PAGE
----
Sick Leave


The Labour Act, 2007, provides sick leave for employees. if the employee works five days during a week, he/she is entitled to 30 working days of sick leave. If the employee ordinarily works six days a week, he is entitled to 36 working days. The above leave entitlement is applicable for a sick leave cycle which means a consecutive period of 36 months. Thus, sick leave is not on annual basis rather calculated on three-year basis. Where the employee ordinarily works fewer than five days during a week, the sick leave is to be calculated on a proportional basis. However, even then, an employee is entitled to one day’s sick leave for every 26 days worked during the employee’s first year of employment. After the first year of employment, a worker can accrue up to 30/36 days of sick leave in one sick leave cycle (36 months). Where the employee does not ordinarily work a fixed number of days per week, he/she is entitled to sick leave to calculated annually on the basis of average number of days worked per week over the previous 12 months.

The employer is to pay the employee an amount equal to that employee’s daily remuneration for each day of absence of sick leave. However, there are circumstances where the employer is not required to pay remuneration for sick leave. First, where the employee has been absent from work for two consecutive days and has failed to produce a medical certificate by a medical practitioner or provide any other proof. Second, where the employee is entitled to payment under the Employees’ Compensation Act, 1941 due to him/her being absent from work due to an accident or a scheduled disease. Third, where the employee is entitled to payment from a fund or organization, that guarantees the payment of sick leave, as designated by the employee and in respect of which the employer makes contributions. Fourth, where the employee is entitled to payment in respect of that sick leave under any other legislation.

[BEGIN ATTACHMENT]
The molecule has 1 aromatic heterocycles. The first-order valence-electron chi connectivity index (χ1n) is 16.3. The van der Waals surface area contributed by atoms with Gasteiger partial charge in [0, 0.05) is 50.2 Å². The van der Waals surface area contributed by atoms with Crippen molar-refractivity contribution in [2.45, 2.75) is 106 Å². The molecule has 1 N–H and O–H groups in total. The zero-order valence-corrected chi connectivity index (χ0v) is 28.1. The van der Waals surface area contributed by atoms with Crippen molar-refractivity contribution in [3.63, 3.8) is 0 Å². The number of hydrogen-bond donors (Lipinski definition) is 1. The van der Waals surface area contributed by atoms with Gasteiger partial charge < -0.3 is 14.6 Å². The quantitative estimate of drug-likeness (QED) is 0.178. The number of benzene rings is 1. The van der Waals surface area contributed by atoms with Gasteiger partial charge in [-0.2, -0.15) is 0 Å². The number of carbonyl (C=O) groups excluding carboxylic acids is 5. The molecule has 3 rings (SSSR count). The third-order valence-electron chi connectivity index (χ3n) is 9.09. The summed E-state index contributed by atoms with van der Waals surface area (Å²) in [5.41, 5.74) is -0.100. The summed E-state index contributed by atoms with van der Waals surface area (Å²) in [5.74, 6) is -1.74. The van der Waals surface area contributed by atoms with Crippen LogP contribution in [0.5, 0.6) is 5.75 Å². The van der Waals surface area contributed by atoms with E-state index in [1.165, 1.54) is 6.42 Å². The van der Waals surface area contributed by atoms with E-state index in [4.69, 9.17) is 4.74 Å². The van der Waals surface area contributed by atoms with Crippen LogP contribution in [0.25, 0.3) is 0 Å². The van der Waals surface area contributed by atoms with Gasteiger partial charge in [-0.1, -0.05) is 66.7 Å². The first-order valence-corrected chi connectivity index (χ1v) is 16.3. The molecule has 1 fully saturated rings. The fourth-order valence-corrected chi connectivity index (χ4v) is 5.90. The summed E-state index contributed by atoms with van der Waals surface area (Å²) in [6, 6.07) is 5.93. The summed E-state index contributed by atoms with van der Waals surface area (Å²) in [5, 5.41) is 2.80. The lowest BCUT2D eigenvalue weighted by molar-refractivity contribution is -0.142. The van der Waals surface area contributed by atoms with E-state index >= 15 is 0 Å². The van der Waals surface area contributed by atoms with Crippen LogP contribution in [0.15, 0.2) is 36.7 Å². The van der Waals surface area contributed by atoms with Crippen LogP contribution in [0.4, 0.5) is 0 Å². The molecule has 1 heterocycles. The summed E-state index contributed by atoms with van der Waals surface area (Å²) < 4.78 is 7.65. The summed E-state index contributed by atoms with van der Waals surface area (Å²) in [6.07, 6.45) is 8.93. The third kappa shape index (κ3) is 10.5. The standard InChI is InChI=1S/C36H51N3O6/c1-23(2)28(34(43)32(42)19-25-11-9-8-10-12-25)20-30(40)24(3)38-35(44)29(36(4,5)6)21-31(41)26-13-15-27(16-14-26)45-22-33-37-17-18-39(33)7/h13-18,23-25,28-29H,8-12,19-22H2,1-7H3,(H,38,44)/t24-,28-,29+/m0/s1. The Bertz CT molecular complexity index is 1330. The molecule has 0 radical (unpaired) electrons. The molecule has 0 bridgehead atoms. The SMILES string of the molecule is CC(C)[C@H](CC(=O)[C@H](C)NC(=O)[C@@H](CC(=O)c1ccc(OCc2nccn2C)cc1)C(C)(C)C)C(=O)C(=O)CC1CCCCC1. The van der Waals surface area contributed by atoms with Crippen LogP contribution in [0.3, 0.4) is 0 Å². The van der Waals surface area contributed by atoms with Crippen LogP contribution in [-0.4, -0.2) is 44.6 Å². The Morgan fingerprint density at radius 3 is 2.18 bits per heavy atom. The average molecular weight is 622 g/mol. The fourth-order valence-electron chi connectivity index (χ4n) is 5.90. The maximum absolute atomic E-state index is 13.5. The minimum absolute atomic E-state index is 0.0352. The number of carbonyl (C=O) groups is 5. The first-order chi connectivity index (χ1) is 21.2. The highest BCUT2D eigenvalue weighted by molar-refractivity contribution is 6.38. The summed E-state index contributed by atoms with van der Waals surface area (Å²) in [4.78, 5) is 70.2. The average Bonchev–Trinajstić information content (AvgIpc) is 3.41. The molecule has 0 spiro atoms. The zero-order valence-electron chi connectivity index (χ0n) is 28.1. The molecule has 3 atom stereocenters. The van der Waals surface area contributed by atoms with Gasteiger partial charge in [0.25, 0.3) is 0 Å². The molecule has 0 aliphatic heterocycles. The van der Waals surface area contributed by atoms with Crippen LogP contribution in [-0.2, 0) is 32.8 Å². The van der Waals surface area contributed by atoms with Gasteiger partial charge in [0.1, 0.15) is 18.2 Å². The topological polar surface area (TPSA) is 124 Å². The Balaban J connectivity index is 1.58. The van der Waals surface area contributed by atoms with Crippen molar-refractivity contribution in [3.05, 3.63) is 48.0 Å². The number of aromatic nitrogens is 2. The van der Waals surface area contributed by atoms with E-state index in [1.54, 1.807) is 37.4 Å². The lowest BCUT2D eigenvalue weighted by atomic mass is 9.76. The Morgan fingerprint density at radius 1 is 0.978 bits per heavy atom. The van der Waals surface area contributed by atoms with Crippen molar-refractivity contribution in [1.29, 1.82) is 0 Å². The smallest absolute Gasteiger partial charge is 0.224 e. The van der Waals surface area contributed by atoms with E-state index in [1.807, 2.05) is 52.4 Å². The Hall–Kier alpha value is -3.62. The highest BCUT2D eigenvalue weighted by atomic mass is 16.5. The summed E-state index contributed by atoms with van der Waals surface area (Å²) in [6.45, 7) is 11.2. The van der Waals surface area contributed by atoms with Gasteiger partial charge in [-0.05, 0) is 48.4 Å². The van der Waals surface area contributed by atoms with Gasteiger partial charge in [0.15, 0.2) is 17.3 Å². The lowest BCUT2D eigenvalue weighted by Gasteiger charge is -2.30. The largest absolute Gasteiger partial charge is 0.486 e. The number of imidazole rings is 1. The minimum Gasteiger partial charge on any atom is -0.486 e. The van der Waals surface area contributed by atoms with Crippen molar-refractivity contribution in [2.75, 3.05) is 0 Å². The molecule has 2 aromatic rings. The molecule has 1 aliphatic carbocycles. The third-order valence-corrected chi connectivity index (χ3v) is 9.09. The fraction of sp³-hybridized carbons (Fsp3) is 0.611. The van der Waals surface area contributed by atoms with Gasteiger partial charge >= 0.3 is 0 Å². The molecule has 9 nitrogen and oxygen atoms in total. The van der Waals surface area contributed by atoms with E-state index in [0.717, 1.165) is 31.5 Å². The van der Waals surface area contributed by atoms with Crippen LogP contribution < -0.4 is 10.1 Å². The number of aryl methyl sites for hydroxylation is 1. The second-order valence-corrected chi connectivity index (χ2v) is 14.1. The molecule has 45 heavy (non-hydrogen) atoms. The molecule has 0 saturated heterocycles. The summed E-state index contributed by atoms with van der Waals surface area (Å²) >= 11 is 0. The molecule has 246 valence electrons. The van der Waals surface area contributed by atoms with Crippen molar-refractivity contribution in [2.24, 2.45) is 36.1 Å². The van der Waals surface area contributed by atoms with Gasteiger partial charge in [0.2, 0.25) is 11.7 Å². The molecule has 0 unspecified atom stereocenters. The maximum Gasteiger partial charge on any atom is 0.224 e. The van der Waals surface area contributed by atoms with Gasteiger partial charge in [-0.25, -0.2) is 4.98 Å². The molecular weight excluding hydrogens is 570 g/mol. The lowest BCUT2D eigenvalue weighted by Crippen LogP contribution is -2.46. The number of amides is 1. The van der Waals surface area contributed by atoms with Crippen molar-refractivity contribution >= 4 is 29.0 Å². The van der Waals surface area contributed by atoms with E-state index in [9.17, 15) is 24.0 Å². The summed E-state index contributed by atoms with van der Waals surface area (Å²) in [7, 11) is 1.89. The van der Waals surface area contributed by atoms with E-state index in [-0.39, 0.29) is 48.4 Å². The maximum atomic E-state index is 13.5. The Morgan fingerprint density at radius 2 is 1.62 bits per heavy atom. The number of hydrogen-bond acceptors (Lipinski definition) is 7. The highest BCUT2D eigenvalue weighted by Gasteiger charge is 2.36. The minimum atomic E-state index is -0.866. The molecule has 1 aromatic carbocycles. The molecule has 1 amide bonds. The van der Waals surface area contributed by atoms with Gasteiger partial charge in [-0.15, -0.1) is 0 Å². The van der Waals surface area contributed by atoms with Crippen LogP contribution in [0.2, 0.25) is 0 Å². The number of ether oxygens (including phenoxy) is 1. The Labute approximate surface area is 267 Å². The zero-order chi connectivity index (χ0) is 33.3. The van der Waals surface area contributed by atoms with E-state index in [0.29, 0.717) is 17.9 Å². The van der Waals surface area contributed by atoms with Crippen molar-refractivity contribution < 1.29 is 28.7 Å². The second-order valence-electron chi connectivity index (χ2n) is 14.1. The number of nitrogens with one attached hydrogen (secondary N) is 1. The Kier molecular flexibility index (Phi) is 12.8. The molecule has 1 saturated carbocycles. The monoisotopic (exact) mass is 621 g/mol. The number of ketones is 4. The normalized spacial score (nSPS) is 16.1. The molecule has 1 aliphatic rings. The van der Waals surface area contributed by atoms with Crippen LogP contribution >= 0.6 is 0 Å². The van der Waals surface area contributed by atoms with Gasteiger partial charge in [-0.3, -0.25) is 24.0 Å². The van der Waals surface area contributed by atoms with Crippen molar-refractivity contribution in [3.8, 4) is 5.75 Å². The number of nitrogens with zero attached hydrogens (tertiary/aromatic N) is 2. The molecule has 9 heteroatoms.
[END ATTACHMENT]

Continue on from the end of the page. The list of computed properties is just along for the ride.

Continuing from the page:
In line with the Social Security Act, sickness benefit provided through the Social Security Commission, is as follows: 75% of the maximum basic earnings is paid from the 31st day of sickness (for workers working 5 days a week) or 37th day (for workers working 6 days a week) during the first 12 months of sickness. During the next 12 months, sickness benefit is 65% of the maximum basic earnings. During the first 30/36 days of sickness, sickness benefit (100% of employee’s daily earnings) is provided by the employer.  

Source: §24 of the Labour Act, 2007; §29 of the Social Security Act, 1994 

Medical Care

Any employee registered under the Social Security Act, 1994, is to be a member of the Maternity Leave, Sick Leave and Death Benefit Fund, the National Medical Benefit Fund and the National Pension Fund. In return, every employer and employee are to be liable to pay contributions to every fund of which the employee is a member.

A member who has been incapable for at least 30 consecutive days is to be paid sick leave benefits for the number of days during which the member was absent from work through incapacity which exceeds the number of days of sick leave provided for in the Labour Act. However, sick leave benefits are not payable in respect of a period of sick leave which exceeds two consecutive years.

An employee who is a member of a National Medical Fund is to be provided with medical benefits.

Source: §20, 21, 30 & 32 of the Labour Act, 2007; §28-33 of the Social Security Act, 1994 

Job Security

There is no provision which concerns job security in the law.